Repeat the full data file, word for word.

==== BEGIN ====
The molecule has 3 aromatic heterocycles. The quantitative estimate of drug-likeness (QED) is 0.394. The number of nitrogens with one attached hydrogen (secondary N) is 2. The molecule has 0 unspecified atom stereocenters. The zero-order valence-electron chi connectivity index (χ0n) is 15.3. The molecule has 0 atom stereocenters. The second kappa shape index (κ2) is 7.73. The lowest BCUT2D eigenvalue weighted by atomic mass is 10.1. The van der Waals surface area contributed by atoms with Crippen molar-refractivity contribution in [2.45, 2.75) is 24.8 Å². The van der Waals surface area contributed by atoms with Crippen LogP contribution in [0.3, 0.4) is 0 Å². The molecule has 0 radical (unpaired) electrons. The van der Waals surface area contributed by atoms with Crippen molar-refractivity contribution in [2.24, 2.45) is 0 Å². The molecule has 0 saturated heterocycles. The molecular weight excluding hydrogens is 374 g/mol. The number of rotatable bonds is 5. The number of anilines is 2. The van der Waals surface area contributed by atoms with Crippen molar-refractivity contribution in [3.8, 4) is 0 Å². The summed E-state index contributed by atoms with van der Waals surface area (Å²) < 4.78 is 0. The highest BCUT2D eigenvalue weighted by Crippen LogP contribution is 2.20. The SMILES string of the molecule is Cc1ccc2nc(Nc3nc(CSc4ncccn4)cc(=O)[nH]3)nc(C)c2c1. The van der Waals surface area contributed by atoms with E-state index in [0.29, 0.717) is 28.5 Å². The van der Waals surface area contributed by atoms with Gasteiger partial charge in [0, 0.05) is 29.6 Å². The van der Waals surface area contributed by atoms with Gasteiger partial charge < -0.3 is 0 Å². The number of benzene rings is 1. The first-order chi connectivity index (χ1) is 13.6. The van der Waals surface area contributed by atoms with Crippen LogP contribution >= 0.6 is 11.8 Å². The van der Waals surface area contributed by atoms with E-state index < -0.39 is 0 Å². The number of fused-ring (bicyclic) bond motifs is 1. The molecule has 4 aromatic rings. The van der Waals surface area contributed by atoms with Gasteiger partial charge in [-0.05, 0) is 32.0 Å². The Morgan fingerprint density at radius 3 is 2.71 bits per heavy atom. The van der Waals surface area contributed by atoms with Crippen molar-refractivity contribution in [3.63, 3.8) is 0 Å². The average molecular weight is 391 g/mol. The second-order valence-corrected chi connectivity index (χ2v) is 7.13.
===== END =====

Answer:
The molecule has 3 aromatic heterocycles. The quantitative estimate of drug-likeness (QED) is 0.394. The number of nitrogens with one attached hydrogen (secondary N) is 2. The molecule has 0 unspecified atom stereocenters. The zero-order valence-electron chi connectivity index (χ0n) is 15.3. The molecule has 0 atom stereocenters. The second kappa shape index (κ2) is 7.73. The lowest BCUT2D eigenvalue weighted by atomic mass is 10.1. The van der Waals surface area contributed by atoms with Crippen molar-refractivity contribution in [2.45, 2.75) is 24.8 Å². The van der Waals surface area contributed by atoms with Crippen LogP contribution in [0.3, 0.4) is 0 Å². The molecule has 0 radical (unpaired) electrons. The van der Waals surface area contributed by atoms with Crippen molar-refractivity contribution in [2.24, 2.45) is 0 Å². The molecule has 0 saturated heterocycles. The molecular weight excluding hydrogens is 374 g/mol. The number of rotatable bonds is 5. The number of anilines is 2. The van der Waals surface area contributed by atoms with Crippen molar-refractivity contribution in [3.8, 4) is 0 Å². The summed E-state index contributed by atoms with van der Waals surface area (Å²) < 4.78 is 0. The highest BCUT2D eigenvalue weighted by Crippen LogP contribution is 2.20. The SMILES string of the molecule is Cc1ccc2nc(Nc3nc(CSc4ncccn4)cc(=O)[nH]3)nc(C)c2c1. The van der Waals surface area contributed by atoms with E-state index in [0.29, 0.717) is 28.5 Å². The van der Waals surface area contributed by atoms with Gasteiger partial charge in [0, 0.05) is 29.6 Å². The van der Waals surface area contributed by atoms with Gasteiger partial charge < -0.3 is 0 Å². The number of benzene rings is 1. The first-order chi connectivity index (χ1) is 13.6. The van der Waals surface area contributed by atoms with Crippen LogP contribution >= 0.6 is 11.8 Å². The van der Waals surface area contributed by atoms with E-state index < -0.39 is 0 Å². The number of fused-ring (bicyclic) bond motifs is 1. The molecule has 4 aromatic rings. The van der Waals surface area contributed by atoms with Gasteiger partial charge in [-0.05, 0) is 32.0 Å². The Morgan fingerprint density at radius 3 is 2.71 bits per heavy atom. The van der Waals surface area contributed by atoms with Crippen molar-refractivity contribution in [3.63, 3.8) is 0 Å². The average molecular weight is 391 g/mol. The second-order valence-corrected chi connectivity index (χ2v) is 7.13.